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A Villianous Beauty

Quick write: in light of the upcoming Beauty and the Beast live-action musical hitting theaters soon, I want to post my thoughts on the story. If you haven’t seen the stunning trailer, watch it here. I’m excited for the movie, but do you know how extensively the Beauty and the Beast plot has changed over the centuries? 

It’s hard to track down an “original” version of this tale, because many people published a similar one around the same time. The published story comes from France around the 1750s– that much is agreed upon. For more background, click here

When Disney released the animated version, they notably added a character to fill in as the villain. Gaston is introduced as a self-serving, egotistical masochist who acts as a counterpart to the Beast. Comparatively, the Beast is sweet, refined, and contienous of Belle and her feelings. 

Before Gaston, the story’s obvious villain is the beast. After all, he locks up an old man and then his daughter for the transgression of picking a flower (of which he has plenty in his enchanted garden). We eventually learn the beast was cursed with his animalistic form by a woman scorned by his past actions as an entitled young man. To undo the spell, he needs a lady to fall in love with him. Beauty appears, through whatever means, clandestinely. 

If you take away the curse, it is easy to forgive the beast for the actions of his past. Maybe he was having a bad day. Maybe he doesn’t like to let creepy old women he doesn’t known into his castle. Beauty is only skin deep, right? 

So in this tale of yesteryear, who is the villain if not Gaston or The Beast? It is Beauty. 

Depending on the version you read, she has various levels of atrocious behavior AFTER her captor has allowed her free reign of his royal grounds, provided her with fine clothes and food, and proclaimed his love to her every evening with a proposal (of marriage, to sleep with him, to never look at his face, etc.). And when Beauty refuses the requests night after night, he accepts her answer and tries again, patiently, the next day. Or, in the last example–the case in Cupid and Psyche– is banished and punished. That is how the earliest version of the tale ends.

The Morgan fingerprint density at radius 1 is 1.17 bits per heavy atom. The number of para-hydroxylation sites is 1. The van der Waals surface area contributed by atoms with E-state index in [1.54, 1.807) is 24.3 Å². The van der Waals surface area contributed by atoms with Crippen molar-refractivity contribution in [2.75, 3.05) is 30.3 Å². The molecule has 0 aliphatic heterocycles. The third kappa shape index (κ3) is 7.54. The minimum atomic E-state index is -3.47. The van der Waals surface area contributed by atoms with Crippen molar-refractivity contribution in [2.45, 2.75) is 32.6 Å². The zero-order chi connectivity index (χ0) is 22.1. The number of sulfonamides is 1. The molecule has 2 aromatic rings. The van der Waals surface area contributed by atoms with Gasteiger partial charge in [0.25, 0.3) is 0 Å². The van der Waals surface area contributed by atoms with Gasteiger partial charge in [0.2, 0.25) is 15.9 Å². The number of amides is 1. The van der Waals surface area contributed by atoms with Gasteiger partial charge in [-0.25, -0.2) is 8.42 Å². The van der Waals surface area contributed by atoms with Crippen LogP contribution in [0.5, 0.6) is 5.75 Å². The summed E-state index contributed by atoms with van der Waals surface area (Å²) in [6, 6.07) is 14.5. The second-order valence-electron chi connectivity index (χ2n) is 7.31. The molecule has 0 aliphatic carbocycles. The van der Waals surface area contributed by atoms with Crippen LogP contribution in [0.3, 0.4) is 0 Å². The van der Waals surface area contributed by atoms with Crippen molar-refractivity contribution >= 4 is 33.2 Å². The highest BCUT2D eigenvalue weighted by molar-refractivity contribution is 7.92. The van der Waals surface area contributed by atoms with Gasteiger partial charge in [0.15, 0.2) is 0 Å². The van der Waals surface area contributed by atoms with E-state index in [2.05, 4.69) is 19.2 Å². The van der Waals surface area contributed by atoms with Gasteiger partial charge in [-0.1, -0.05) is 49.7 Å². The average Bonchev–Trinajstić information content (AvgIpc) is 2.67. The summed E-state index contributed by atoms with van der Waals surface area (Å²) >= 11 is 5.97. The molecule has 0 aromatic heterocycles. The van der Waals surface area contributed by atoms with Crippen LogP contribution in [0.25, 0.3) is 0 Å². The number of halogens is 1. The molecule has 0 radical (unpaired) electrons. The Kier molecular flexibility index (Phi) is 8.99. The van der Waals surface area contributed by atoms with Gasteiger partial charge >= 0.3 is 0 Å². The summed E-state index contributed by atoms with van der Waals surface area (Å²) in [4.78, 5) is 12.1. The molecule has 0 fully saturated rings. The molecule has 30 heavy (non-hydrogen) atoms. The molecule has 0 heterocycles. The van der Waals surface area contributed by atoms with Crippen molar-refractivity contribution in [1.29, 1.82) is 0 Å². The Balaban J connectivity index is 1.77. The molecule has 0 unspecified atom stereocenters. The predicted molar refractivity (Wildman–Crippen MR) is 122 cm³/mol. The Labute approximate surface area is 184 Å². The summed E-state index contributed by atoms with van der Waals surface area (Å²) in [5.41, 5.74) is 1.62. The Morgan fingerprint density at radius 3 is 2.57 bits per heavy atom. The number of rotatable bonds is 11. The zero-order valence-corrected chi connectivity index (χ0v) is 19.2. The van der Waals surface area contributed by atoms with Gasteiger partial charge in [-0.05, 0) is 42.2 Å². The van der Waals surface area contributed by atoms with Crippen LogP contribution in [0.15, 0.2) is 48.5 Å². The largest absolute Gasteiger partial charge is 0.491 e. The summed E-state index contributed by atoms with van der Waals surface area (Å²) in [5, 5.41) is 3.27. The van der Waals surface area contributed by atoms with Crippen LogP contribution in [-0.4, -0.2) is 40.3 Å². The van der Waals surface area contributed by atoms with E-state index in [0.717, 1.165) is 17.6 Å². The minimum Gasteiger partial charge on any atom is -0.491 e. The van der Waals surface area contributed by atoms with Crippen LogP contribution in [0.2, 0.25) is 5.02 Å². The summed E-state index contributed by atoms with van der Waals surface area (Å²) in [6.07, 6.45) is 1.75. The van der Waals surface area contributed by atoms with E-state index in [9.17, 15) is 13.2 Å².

In the 1700s artifacts, after this proposal situation goes on for a while, Beauty learns through a magic mirror or ring provided by the Beast that her father is gravely ill. She begs to go see him one last time. Knowingly it will likely mean his death, the beast lets her go home for a visit, sending her off with lovely things for her family. Once there, her sisters convince her to stay beyond the appointed timeframe even when her father is healthy. This causes the beast literal damage and only upon seeing his dying, prone form does Beauty tearfully exclaim that she loves him after all. 

The angels sing, the clouds part, the spell is broken and the prince is restored! Instead of meeting the untimely demise of many villains (e.g. dancing to death in red- hot iron shoes or plummeting off a tower to your death) she gets a happily ever after. Even though she toyed with a kind and generous man, lead him in for quite a while, broke his heart and left him, and finally gave up all that in his final hour or turn around and say she wants to marry him after all. Yikes. 

I bet Beauty would get a kick out of this song from Crazy Ex-Girlfriend

Disney’s Belle is kind, loyal, and bright, but she comes from iterations of crafty women who are easily persuaded to take advantage of the man/beast she claims (eventually) to love. Perhaps the newest tale will hint at her villainous past. 

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